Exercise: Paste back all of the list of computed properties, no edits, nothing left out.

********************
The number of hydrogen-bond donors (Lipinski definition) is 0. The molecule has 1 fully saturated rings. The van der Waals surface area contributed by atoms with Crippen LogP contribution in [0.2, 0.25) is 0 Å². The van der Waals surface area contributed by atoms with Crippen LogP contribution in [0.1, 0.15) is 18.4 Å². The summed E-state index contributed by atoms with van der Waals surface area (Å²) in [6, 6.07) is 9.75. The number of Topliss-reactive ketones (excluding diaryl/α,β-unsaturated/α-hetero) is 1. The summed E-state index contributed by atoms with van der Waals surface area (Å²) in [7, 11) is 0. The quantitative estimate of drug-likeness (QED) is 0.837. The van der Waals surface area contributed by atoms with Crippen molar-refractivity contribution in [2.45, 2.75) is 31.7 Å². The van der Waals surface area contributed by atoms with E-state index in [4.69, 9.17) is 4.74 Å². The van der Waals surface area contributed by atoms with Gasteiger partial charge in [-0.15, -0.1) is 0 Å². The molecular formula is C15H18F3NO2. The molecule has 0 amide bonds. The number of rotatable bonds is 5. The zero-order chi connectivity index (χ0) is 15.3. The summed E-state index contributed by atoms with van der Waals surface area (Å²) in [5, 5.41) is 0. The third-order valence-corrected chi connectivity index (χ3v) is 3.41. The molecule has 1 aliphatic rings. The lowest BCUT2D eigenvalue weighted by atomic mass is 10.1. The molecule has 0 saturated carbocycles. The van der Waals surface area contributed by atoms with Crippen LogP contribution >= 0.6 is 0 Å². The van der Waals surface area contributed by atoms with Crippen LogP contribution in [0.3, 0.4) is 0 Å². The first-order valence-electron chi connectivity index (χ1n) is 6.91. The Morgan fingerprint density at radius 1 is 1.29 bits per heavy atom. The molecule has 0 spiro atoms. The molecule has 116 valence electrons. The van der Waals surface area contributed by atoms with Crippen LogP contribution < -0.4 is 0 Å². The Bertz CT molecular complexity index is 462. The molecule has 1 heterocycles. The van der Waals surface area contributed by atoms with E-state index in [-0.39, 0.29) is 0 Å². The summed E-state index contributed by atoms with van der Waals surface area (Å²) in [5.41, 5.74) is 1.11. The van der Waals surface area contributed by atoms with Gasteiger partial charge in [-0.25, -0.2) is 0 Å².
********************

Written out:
The number of hydrogen-bond donors (Lipinski definition) is 0. The molecule has 1 fully saturated rings. The van der Waals surface area contributed by atoms with Crippen LogP contribution in [0.2, 0.25) is 0 Å². The van der Waals surface area contributed by atoms with Crippen LogP contribution in [0.1, 0.15) is 18.4 Å². The summed E-state index contributed by atoms with van der Waals surface area (Å²) in [6, 6.07) is 9.75. The number of Topliss-reactive ketones (excluding diaryl/α,β-unsaturated/α-hetero) is 1. The summed E-state index contributed by atoms with van der Waals surface area (Å²) in [7, 11) is 0. The quantitative estimate of drug-likeness (QED) is 0.837. The van der Waals surface area contributed by atoms with Crippen molar-refractivity contribution in [2.45, 2.75) is 31.7 Å². The van der Waals surface area contributed by atoms with E-state index in [4.69, 9.17) is 4.74 Å². The van der Waals surface area contributed by atoms with Gasteiger partial charge in [-0.15, -0.1) is 0 Å². The molecular formula is C15H18F3NO2. The molecule has 0 amide bonds. The number of rotatable bonds is 5. The zero-order chi connectivity index (χ0) is 15.3. The summed E-state index contributed by atoms with van der Waals surface area (Å²) in [5, 5.41) is 0. The third-order valence-corrected chi connectivity index (χ3v) is 3.41. The molecule has 1 aliphatic rings. The lowest BCUT2D eigenvalue weighted by atomic mass is 10.1. The molecule has 0 saturated carbocycles. The van der Waals surface area contributed by atoms with Crippen LogP contribution >= 0.6 is 0 Å². The van der Waals surface area contributed by atoms with Crippen LogP contribution in [0.3, 0.4) is 0 Å². The first-order valence-electron chi connectivity index (χ1n) is 6.91. The Morgan fingerprint density at radius 1 is 1.29 bits per heavy atom. The molecule has 0 spiro atoms. The molecule has 116 valence electrons. The van der Waals surface area contributed by atoms with Crippen LogP contribution < -0.4 is 0 Å². The Bertz CT molecular complexity index is 462. The molecule has 1 heterocycles. The van der Waals surface area contributed by atoms with E-state index in [-0.39, 0.29) is 0 Å². The summed E-state index contributed by atoms with van der Waals surface area (Å²) in [5.41, 5.74) is 1.11. The van der Waals surface area contributed by atoms with Gasteiger partial charge in [-0.25, -0.2) is 0 Å².